Local hotels seeing mass cancelations

The nearly empty parking lot Comfort Inn & Suites illustrates the effect COVID-19 is having on the economy.

By Blake Spurney

Nicole Blackburn took a reservation from a man Thursday afternoon that she suspected was just trying to make it home.

“A lot of people that are staying are just trying to get home,” said the Holiday Inn Express & Suites desk clerk.

Otherwise, business has been so slow that housecleaning staff gets called in on a room-by- room basis.

“It’s pretty dead,” said Andy Gupta, owner of Red Coach Inn. “I don’t know what the other hotels are doing, but it’s dead here. I don’t think it’s going to get better for a while.”

Jen Kinney, desk clerk with Comfort Inn & Suites, said her hotel was in the process of laying off employees.

“Right now, we’re down to 10 [rooms], and we’re expecting it to be that way for the next couple of weeks,” she said. “We’re looking for those walk-ins.”

Holiday Inn and Comfort Inn have cut rates, but it hasn’t made much of a difference. Kinney said people had canceled their reservations through May, which includes blocks for a couple of weddings.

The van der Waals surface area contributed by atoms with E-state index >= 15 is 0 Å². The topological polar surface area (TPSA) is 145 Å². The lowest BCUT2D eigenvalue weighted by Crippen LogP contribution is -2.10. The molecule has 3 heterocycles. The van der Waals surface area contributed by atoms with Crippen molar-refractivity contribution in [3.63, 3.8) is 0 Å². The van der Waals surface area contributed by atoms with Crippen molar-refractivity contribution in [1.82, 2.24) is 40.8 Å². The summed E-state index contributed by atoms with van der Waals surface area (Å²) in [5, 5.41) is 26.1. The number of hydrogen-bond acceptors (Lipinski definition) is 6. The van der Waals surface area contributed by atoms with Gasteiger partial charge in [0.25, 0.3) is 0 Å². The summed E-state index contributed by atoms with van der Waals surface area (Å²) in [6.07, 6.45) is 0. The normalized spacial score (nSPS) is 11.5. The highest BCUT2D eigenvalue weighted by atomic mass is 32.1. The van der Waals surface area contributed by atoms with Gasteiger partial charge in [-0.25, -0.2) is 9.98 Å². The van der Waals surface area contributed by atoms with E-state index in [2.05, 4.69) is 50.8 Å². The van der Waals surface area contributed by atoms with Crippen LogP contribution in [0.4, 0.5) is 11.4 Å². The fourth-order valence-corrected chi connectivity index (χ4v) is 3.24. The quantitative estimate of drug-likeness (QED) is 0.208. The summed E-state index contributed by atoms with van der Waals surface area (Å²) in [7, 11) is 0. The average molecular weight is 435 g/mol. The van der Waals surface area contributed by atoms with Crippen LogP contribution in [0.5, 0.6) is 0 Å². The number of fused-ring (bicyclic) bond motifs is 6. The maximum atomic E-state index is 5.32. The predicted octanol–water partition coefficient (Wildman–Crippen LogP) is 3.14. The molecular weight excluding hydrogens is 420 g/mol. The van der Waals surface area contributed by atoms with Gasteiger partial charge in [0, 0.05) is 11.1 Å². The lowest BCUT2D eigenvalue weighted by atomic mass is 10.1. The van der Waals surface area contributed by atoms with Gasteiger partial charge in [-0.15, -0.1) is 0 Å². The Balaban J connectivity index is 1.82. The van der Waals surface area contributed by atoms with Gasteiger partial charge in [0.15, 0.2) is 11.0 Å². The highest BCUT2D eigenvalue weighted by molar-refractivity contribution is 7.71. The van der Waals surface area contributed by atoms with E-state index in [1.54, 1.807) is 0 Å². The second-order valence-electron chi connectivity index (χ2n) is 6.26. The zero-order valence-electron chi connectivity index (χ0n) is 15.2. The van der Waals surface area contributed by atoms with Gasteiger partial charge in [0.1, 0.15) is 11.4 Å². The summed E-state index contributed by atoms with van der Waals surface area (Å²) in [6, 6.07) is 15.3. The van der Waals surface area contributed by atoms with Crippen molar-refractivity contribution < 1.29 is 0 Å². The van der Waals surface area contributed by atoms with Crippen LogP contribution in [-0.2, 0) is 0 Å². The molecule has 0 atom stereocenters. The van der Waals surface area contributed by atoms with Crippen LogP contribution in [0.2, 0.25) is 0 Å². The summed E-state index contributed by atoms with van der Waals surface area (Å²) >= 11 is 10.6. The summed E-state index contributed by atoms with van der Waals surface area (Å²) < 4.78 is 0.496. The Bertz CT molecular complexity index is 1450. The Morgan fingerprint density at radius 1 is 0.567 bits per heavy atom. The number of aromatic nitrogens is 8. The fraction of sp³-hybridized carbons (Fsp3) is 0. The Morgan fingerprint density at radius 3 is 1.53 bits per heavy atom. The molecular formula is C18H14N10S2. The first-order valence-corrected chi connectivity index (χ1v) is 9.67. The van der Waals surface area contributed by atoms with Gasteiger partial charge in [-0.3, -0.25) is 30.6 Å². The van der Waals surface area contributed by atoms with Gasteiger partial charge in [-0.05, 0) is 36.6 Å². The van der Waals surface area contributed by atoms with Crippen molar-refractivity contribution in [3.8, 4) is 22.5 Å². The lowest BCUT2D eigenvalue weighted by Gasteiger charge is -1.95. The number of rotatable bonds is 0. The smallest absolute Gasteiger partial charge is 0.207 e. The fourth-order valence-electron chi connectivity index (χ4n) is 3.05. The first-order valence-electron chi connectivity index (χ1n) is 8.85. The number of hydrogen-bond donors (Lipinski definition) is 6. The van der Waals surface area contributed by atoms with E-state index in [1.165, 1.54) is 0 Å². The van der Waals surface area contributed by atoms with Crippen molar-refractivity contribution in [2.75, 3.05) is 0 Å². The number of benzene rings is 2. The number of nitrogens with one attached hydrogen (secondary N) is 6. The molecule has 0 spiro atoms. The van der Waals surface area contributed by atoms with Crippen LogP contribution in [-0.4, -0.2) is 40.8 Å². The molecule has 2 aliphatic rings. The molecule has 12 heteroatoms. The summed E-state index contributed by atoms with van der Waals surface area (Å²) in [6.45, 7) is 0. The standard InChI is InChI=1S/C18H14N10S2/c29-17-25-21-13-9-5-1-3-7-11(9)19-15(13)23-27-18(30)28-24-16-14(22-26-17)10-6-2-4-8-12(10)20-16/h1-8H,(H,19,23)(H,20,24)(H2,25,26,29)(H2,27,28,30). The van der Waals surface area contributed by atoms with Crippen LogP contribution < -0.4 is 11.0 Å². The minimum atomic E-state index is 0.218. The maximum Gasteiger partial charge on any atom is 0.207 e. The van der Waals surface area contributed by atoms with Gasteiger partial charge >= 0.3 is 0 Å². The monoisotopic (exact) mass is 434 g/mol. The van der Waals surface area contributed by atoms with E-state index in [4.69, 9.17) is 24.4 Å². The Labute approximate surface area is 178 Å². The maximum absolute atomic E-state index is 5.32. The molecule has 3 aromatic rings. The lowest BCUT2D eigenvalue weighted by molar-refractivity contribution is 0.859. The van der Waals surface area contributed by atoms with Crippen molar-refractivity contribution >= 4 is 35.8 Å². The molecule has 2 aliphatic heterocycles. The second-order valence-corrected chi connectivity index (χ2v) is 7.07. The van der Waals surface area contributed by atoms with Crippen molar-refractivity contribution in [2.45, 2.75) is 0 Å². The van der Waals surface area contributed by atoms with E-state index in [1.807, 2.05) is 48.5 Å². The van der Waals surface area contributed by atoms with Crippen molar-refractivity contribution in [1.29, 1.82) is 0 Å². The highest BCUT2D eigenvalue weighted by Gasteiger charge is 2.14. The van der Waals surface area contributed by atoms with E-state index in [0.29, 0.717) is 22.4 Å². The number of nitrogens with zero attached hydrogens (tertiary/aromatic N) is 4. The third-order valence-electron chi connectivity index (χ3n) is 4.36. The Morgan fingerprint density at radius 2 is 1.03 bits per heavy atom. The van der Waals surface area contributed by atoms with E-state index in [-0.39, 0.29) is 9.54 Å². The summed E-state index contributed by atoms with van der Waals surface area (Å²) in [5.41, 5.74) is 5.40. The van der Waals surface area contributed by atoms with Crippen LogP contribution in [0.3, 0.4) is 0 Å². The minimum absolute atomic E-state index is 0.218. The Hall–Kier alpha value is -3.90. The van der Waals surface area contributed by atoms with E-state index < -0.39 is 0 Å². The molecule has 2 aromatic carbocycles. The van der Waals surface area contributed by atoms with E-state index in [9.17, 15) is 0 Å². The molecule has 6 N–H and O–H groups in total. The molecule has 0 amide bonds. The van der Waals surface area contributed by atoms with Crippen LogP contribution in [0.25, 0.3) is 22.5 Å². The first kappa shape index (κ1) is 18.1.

“Hopefully that’s the end of that.”

Blackburn at one point counted all the cancellations from weddings and big events like the Kansas Press Association convention.

“Last time I looked, it was over 300 to 400 nights,” she said.

Kinney said she wanted customers, but one never knows from where people were coming when they check into a hotel.

“We don’t turn anybody down, but boy do we sanitize constantly,” she said. The hotel recently received a new batch of cleaner that is supposed to kill the COVID-19 virus.

Kinney said until recently most of the clientel at Comfort Inn had been BNSF employees, who checked out Monday, and some random random construction workers.